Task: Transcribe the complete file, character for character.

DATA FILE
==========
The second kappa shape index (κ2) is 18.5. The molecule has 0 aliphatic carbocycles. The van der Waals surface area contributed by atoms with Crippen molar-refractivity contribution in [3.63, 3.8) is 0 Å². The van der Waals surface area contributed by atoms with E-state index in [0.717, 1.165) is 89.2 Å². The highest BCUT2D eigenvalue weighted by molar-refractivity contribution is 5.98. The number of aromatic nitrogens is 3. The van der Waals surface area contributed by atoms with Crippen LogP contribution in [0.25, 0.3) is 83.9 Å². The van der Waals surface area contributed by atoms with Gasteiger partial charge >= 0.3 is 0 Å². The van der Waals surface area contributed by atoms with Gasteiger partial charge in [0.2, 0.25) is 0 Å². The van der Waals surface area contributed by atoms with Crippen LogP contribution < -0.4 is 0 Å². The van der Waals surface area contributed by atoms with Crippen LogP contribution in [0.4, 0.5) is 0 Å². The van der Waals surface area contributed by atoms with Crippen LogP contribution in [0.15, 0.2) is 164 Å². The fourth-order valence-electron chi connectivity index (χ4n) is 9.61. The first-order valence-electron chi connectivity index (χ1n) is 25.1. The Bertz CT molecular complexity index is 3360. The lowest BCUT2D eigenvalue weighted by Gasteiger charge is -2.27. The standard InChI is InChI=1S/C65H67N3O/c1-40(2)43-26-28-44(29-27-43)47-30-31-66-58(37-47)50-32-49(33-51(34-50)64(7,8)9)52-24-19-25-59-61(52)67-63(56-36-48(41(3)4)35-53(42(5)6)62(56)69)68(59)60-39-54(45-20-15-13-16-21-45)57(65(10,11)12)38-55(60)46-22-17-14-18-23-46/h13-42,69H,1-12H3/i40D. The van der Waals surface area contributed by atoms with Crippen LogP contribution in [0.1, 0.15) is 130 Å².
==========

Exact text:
The second kappa shape index (κ2) is 18.5. The molecule has 0 aliphatic carbocycles. The van der Waals surface area contributed by atoms with Crippen molar-refractivity contribution in [3.63, 3.8) is 0 Å². The van der Waals surface area contributed by atoms with E-state index in [0.717, 1.165) is 89.2 Å². The highest BCUT2D eigenvalue weighted by molar-refractivity contribution is 5.98. The number of aromatic nitrogens is 3. The van der Waals surface area contributed by atoms with Crippen LogP contribution in [0.25, 0.3) is 83.9 Å². The van der Waals surface area contributed by atoms with Gasteiger partial charge >= 0.3 is 0 Å². The van der Waals surface area contributed by atoms with Gasteiger partial charge in [0.2, 0.25) is 0 Å². The van der Waals surface area contributed by atoms with Crippen LogP contribution < -0.4 is 0 Å². The van der Waals surface area contributed by atoms with Crippen LogP contribution in [0.4, 0.5) is 0 Å². The van der Waals surface area contributed by atoms with Crippen LogP contribution in [0.15, 0.2) is 164 Å². The fourth-order valence-electron chi connectivity index (χ4n) is 9.61. The first-order valence-electron chi connectivity index (χ1n) is 25.1. The Bertz CT molecular complexity index is 3360. The lowest BCUT2D eigenvalue weighted by Gasteiger charge is -2.27. The standard InChI is InChI=1S/C65H67N3O/c1-40(2)43-26-28-44(29-27-43)47-30-31-66-58(37-47)50-32-49(33-51(34-50)64(7,8)9)52-24-19-25-59-61(52)67-63(56-36-48(41(3)4)35-53(42(5)6)62(56)69)68(59)60-39-54(45-20-15-13-16-21-45)57(65(10,11)12)38-55(60)46-22-17-14-18-23-46/h13-42,69H,1-12H3/i40D. The van der Waals surface area contributed by atoms with Crippen LogP contribution in [0.1, 0.15) is 130 Å².